Inventory shrinkage is a common issue in most businesses that deal with physical inventory. But how does it happen, what are its consequences, and how to prevent it?

Inventory Shrinkage – Causes, Consequences, and Tips
Inventory Shrinkage – Causes, Consequences, and Tips

Article from | MRPeasy

What is inventory shrinkage?

Inventory shrinkage occurs when the actual quantities in your inventory are smaller than what is recorded in your books or inventory management system. This usually happens due to a combination of factors, including administrative errors, damage, spoilage, theft, and supplier fraud.

According to a Statista report, more than 64% of US retail businesses experienced a yearly inventory shrinkage rate of more than 1% of their total inventory value. And no type of business that deals with physical inventory is immune to shrinkage.

How to calculate inventory shrinkage?

To calculate the inventory shrinkage value, use the following formula:

Shrinkage Value = Inventory Value Record – Physical Inventory Value

Let’s say $80,000 is marked as the company’s inventory value in their accounting records. After an inventory count, the real physical inventory value was calculated to be $78,000. This means the shrinkage value was:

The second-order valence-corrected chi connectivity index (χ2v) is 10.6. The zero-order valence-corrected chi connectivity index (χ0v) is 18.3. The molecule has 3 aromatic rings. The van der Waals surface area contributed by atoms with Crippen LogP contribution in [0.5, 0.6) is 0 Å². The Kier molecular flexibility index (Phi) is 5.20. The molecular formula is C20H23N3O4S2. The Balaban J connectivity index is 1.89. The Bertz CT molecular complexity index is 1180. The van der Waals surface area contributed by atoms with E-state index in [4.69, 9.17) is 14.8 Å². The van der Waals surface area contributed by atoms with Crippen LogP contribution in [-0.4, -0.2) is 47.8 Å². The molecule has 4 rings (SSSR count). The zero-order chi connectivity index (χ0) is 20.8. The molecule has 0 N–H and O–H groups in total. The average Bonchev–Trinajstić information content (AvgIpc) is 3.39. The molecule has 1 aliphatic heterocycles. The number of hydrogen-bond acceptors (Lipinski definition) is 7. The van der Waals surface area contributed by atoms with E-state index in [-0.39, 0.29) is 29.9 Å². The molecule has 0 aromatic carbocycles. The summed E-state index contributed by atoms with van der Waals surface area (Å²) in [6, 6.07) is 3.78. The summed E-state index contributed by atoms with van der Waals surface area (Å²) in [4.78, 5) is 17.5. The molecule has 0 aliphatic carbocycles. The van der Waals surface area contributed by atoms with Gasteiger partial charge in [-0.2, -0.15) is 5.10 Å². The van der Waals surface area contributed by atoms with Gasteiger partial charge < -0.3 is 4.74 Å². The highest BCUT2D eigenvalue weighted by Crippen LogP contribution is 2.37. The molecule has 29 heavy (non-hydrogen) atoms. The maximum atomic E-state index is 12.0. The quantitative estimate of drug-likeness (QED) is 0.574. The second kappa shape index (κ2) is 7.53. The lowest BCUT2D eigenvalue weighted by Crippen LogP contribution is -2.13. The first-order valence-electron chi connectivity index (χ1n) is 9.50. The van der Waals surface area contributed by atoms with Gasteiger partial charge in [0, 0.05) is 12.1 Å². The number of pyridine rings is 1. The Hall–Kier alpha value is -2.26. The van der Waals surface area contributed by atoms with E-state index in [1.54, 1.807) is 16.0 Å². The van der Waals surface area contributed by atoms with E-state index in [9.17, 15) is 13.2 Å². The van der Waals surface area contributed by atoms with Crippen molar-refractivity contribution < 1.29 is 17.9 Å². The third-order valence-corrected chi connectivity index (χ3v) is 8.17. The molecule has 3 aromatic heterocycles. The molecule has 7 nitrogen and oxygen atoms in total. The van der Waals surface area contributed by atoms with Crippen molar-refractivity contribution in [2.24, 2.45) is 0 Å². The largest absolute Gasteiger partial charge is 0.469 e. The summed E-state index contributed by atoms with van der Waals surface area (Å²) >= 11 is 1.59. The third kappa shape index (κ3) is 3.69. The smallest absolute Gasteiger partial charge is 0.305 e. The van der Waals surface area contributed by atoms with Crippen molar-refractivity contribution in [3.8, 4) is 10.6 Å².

$80,000 - $78,000 = $2,000

Therefore, the company lost $2,000 worth of inventory during the period, constituting 2.5% of the total value.


Causes of inventory shrinkage

Inventory shrinkage can be caused by many factors that usually work in combination with one another:

  • Damage. Damage to inventory items can occur during various stages of the supply chain, from handling in the warehouse to transportation.
  • Spoilage. Products with expiration dates can go bad before being sold, leading to a loss of inventory.
  • Production errors. Mistakes in the production process may cause scrapped materials or defective products that need to be written off.
  • Employee theft. Internal theft is a significant contributor to inventory shrinkage.
  • Shoplifting. Shoplifting by external parties is an extremely common cause of shrinkage in retail environments.
  • Vendor fraud. Vendor fraud occurs when suppliers manipulate orders or invoices, providing fewer items than what was agreed upon or charging higher prices.
  • Inventory miscounting. Errors in counting inventory during physical inventory counts or cycle counting can lead to inaccuracies in recorded inventory levels.
  • Administrative errors. Administrative errors in inventory accounting, such as data entry mistakes, can create discrepancies between actual inventory and recorded amounts.

Each of those types of inventory shrinkage can lead to a number of consequences, including financial loss, unexpected stockouts and operational disruptions, reputational damage, and overstocking when trying to compensate for potential shrinkage.


Tips for minimizing inventory shrinkage

Conduct regular inventory audits